If one is searching for the best way to describe this crop year’s wheat market, especially from the American point of view, nothing is better than how an experienced trader said it. “If there is a story in wheat this year it’s quality and lots of feed wheat” is the succinct comment. The “story” reference is to the forces driving wheat prices. Yet, from the perception of this publication and its dedication to helping executives in milling and baking understand what accounts for moves in wheat, it is invaluable. That is particularly so in a season like this when many explanations have missed the mark.

Looking to the best guidance to make sense of price movements in 2016-17 one obvious choice centers on price spreads for hard red winter wheat in Kansas City. The spread recently between ordinary wheat and 12% protein was 103 cents per bushel, whereas ordinary wheat was only 15 cents lower than 12% protein a year ago. That current protein premium, equal to $1.85 per hundredweight of flour, is a significant cost attributed to shortfalls in protein in this year’s hard winter crop.

A conventional offset to this year’s reduced protein supply in hard winter wheat is looking to spring wheat. Alas, the lower quality problem in this year’s wheat harvest is not limited to the United States, but extends to other parts of the world that have turned to American supplies in a virtual global scramble for protein. Thus, the December hard spring contract in Minneapolis is more than $1 per bushel above the same delivery in Kansas City. In cash wheat, 14% protein spring wheat in Minneapolis trades nearly $1.50 higher than the 12% in Kansas City.

Millers seeking to meet their bakery customers’ quality requirements must search constantly for suitable supplies. That is the case regardless of the crop year, but this year’s wheat buying has been made more difficult by the dominance of grain suitable mainly for feed. Any hope that summer feed demand would reduce unusually large supplies of poor quality wheat has not been realized. Wheat feed use in 2016-17 is forecast by the Economic Research Service at 260 million bushels, up nearly 110 million from the prior season but more than 100 million short of the record feed use in 2012-13. Feed wheat demand is checked by corn prices influenced by this year’s massive corn harvest.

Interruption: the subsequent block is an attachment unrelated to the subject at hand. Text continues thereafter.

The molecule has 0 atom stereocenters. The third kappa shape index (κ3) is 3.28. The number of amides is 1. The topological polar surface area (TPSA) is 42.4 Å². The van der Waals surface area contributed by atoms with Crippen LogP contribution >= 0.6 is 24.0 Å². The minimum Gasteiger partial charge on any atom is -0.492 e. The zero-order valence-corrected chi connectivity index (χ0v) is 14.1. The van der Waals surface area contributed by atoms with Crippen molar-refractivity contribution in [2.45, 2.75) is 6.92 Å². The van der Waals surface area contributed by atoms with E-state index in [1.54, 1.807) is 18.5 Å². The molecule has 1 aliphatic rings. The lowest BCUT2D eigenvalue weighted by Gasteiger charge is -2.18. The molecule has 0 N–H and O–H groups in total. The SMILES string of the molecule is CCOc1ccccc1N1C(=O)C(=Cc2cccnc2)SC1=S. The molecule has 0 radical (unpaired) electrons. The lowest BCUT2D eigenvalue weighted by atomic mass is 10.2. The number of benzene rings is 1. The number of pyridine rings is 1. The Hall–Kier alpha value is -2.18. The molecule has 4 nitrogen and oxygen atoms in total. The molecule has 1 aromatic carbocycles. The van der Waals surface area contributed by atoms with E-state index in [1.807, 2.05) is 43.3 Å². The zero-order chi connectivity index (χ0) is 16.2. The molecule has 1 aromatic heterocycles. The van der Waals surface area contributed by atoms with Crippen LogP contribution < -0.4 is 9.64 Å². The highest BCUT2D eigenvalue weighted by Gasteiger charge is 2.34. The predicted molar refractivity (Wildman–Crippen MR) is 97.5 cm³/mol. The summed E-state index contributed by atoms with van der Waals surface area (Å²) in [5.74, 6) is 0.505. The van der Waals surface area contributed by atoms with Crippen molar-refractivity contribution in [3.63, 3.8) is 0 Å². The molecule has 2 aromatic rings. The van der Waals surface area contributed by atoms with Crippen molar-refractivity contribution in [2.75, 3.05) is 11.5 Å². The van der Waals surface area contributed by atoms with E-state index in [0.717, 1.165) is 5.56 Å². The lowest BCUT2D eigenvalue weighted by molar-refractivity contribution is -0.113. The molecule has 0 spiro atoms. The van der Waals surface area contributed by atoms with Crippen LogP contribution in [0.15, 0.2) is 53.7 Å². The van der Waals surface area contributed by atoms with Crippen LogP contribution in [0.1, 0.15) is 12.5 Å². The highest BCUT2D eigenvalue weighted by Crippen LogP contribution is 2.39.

Quality issues in wheat this season are unusual in that they are not driven by poor growing conditions or undesirable varieties. This year’s growing conditions for hard red winter wheat have hardly ever been better. Yet, it is that positive’s role in raising yield to a new peak of 52.6 bushels per acre that weighed on futures, while creating problems for millers in buying sufficient quantities of the quality needed. It is the corn price that is posed to be the most likely influence on lower quality wheat. Early in the season corn was at a wide enough discount to act as a limit on feed wheat use. March corn in Chicago is at a discount of 54 cents to the same wheat delivery whereas that ratio should be near zero to spur wheat feeding.

Export prospects for wheat, early this season resembling the 2015-16 slow pace, have perked up. The ERS forecast still lags the billion bushels that not long ago was seen as a minimum. While no one currently forecasts run-away foreign demand, poor harvests in Canada, Australia and Europe have combined to boost quality U.S. supplies. World corn production for the second time will exceed 1 billion tonnes, and corn demand is at a pace holding its ending 2016-17 carryover slightly above a year ago. The global ending wheat stock is on the way to increase for the fourth year. Carryover gains are associated with price weakness, This axiom is reinforced by what has happened in wheat in 2016-17.